History of the Battle of Britain – Royal Air Force Museum

In this online exhibition we examine the economic factors and political forces that lead to the outbreak of World War 2 in 1939 and the Battle of Britain in 1940, before examining the phases of the Battle and its importance in preventing the invasion of the United Kingdom by German Forces in the autumn of that year.

As you probably know, I am a bit of a Battle of Britain nut. If the whole subject is a mystery to you, having a rummage around the RAF Museum microsite may help.

Britain’s volcanic past | Ian Vince | Comment is free | guardian.co.uk

Our glory days are in our past, but we have inherited a landscape shaped by every paroxysm, twitch and twist the Earth throw at us. On Mull and the Ardnamurchan peninsula lie the massive remains of volcanoes at least as awesome as anything Iceland can clog the skies with. On Skye, an entire range of mountains, the Cuillins, is formed from what was once a magma chamber – a vast underground reservoir of lava. On the Giant’s Causeway and the Hebridean island of Staffa, what’s left of 700,000 square miles of lava traps – where molten rock simply poured through fissures on the ground to create a flood of basalt – are such a striking sight that they are not so much a tourist attraction but a place of pilgrimage.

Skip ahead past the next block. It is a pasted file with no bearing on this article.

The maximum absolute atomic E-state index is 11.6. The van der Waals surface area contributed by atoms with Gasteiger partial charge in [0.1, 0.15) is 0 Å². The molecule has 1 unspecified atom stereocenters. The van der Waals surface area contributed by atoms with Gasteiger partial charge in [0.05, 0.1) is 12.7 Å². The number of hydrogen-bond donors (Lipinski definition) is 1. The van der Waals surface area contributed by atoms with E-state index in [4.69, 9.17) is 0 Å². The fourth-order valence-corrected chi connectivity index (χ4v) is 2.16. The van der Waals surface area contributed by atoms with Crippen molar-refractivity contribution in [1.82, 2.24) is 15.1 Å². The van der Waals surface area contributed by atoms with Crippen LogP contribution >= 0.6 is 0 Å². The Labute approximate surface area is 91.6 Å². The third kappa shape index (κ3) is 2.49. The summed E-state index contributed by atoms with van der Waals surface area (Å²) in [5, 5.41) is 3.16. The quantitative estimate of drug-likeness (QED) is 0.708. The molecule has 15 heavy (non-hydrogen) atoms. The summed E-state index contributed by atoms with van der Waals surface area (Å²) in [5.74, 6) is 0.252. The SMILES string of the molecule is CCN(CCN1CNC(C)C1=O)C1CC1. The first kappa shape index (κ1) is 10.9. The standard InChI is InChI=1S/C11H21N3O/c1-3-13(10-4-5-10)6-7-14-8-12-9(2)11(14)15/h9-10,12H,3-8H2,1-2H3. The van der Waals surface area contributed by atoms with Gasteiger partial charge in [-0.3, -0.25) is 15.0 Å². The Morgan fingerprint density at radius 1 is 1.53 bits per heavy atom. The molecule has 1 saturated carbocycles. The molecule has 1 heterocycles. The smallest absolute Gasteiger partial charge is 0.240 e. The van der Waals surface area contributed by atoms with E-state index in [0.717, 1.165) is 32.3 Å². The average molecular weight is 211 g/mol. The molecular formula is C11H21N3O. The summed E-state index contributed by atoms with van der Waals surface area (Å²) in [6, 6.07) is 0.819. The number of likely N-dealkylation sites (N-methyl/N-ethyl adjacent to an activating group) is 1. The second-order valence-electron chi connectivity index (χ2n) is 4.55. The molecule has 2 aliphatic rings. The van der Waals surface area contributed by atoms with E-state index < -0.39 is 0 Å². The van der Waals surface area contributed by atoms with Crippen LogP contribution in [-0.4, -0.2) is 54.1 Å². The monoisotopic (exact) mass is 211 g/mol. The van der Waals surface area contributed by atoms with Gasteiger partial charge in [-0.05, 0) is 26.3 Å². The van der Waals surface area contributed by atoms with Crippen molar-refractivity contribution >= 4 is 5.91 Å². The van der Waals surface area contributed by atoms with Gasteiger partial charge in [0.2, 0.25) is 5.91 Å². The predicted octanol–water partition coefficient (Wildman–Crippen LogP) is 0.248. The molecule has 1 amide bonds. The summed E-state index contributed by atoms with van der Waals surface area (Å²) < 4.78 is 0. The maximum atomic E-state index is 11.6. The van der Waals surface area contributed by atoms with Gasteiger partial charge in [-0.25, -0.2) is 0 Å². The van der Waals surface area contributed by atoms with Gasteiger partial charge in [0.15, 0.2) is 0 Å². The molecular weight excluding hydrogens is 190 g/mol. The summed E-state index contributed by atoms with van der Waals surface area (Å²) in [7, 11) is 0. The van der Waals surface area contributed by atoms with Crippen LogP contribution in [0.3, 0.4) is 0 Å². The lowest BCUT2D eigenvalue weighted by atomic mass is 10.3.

A nice little article over at the Guardian. This is one of the reasons my “retirement plan” is to travel around Blighty in a campervan, just taking photographs and enjoying the variety of my home country’s landscapes.

You may also be interested in the British Landscape Club. The club was founded by the Guardian article’s author, Ian Vince.

BBC News – Luftwaffe Dornier 17 at Goodwin Sands ‘still intact’

‘Still intact’

The wreck of the plane sank some 50 ft (15.24m) to the bottom, turning turtle as it did so, and came to rest on its back on the notoriously shifting Goodwin Sands, which soon covered it.

Last month, a team on board the Port of London Authority (PLA) vessel, Yantlet, set out from Ramsgate to survey the wreck using the latest high-tech sonar equipment.

The survey confirmed an earlier finding that the plane has now been uncovered by the sand, as 70 years of time and tide have done their work.

“The really good news today is that we’ve got some very clear imagery,” said John Dillon-Leetch, the PLA’s deputy port hydrographer.